Soccer fever tends to strike me every four years, coincidentally in the months during and immediately after the World Cup. The symptoms usually fade by football season, but this year, thanks to gross administrative incompetence and my dawning realization that men who make millions of dollars to commit violence might not limit that violence to the playing field, I can't have any fun watching the NFL. So soccer it is.

Fun fact: in the rest of the world, what we call "soccer" is called "football."

Follow up fun fact: If you did not know that already, you are too young to read this grown up comedy website.

Thanks to NBC Sports and beIN sports, I'm able to watch or stream many games from the Premier League, La Liga, and Serie A. Apparently these are very important leagues, each with their own stars, styles, and rivalries. As a novice, I really don't know what's going on half the time. I just know that I like watching the pretty goals, and the game doesn't stop every three minutes because someone has a serious head injury. - Ryan Callahan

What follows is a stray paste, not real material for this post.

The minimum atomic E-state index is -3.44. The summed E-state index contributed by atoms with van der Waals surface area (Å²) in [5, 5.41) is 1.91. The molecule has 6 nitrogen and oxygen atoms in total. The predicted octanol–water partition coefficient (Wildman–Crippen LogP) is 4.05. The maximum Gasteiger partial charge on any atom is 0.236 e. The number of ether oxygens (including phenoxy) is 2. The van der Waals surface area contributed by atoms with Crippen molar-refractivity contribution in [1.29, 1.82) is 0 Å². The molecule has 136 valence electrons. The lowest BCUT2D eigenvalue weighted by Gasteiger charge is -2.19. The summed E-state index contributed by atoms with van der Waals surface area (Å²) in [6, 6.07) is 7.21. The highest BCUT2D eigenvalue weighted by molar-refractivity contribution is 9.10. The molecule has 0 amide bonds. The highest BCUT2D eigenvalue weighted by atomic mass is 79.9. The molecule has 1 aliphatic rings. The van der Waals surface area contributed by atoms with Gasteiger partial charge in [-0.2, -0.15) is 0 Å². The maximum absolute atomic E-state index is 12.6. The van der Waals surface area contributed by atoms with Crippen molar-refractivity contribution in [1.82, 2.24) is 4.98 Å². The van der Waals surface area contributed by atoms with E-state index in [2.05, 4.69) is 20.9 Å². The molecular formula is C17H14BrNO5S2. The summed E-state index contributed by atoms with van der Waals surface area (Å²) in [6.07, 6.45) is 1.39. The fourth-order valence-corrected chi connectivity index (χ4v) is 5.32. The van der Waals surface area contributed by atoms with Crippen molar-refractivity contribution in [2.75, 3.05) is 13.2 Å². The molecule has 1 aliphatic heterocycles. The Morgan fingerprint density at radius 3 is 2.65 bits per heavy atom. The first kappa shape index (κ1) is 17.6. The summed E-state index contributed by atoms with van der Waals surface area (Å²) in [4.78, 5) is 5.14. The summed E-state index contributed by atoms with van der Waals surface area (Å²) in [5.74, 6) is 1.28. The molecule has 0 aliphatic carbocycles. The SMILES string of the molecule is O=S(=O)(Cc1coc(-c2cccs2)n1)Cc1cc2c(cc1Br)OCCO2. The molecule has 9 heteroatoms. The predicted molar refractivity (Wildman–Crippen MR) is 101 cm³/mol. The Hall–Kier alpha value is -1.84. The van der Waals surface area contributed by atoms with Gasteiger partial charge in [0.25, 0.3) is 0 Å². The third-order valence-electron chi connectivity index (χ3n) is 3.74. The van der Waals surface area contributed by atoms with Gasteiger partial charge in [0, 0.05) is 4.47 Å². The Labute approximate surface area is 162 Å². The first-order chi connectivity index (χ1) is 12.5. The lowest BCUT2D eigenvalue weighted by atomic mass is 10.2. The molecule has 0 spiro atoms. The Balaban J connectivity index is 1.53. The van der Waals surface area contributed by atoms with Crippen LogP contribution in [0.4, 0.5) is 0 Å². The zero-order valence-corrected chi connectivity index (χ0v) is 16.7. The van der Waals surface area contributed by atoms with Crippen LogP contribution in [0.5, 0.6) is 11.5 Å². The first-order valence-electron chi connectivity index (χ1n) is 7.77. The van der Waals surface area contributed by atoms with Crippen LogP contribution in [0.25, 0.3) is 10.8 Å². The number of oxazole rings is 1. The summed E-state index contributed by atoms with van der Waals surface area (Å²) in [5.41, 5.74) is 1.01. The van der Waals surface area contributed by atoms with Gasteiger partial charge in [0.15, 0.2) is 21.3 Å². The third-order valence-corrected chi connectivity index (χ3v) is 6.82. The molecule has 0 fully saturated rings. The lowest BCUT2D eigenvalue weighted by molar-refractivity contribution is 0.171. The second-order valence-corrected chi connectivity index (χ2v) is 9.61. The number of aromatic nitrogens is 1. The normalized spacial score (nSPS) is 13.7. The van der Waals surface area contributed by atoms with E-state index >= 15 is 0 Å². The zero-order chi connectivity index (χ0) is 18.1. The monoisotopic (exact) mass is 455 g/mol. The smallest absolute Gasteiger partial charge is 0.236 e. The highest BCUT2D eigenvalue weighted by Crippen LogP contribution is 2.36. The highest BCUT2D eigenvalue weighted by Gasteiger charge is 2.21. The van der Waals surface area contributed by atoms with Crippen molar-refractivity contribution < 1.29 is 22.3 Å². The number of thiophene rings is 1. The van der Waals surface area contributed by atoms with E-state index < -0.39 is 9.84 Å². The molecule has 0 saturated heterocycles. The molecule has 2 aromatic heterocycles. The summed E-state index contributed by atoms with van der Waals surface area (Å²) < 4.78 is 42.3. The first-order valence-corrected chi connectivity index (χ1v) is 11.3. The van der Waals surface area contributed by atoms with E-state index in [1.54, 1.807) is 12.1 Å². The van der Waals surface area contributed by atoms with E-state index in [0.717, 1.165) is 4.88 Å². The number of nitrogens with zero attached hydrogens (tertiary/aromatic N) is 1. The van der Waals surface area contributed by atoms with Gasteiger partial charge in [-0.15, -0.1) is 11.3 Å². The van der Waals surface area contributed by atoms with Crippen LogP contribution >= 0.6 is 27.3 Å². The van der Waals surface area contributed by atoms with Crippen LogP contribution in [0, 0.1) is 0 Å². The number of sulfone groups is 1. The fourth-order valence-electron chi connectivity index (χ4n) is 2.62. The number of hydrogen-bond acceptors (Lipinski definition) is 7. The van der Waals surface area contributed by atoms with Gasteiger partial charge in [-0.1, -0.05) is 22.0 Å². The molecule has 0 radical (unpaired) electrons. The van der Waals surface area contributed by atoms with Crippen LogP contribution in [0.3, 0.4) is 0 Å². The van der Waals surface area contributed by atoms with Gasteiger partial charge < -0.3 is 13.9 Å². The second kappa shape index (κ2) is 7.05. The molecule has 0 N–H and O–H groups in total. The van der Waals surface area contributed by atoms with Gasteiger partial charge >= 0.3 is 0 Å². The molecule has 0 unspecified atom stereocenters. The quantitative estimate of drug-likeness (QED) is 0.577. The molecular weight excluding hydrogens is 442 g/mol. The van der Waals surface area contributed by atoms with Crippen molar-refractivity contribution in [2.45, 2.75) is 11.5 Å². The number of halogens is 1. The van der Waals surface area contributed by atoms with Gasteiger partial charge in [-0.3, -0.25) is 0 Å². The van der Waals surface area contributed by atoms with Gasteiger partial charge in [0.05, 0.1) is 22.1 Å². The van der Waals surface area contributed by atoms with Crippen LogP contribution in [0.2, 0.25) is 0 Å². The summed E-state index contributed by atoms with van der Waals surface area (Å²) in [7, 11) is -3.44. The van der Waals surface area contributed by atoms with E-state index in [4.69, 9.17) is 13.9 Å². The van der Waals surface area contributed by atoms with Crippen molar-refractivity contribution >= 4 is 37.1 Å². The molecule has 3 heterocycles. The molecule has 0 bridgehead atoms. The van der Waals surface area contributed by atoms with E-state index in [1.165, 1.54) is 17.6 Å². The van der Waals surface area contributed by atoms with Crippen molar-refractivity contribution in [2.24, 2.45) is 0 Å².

What We're Loving: Man-Phone Love, The 1st Amendment, Self-Fulfillment, Reconfigured Shakespeare, and Eternal Presidents

dch_what we're loving_02_14_2014Each Friday, DCH performers, teachers, and students offer their recommendations for what to watch, read, see, hear, or experience. This week Ashley Bright becomes a better person,  David Allison demands that you drop everything, Julia Cotton ponders what it means to be an adult, Nick Scott suggests a new take on a classic play, and Ryan Callahan takes a trip above the 38th parallel.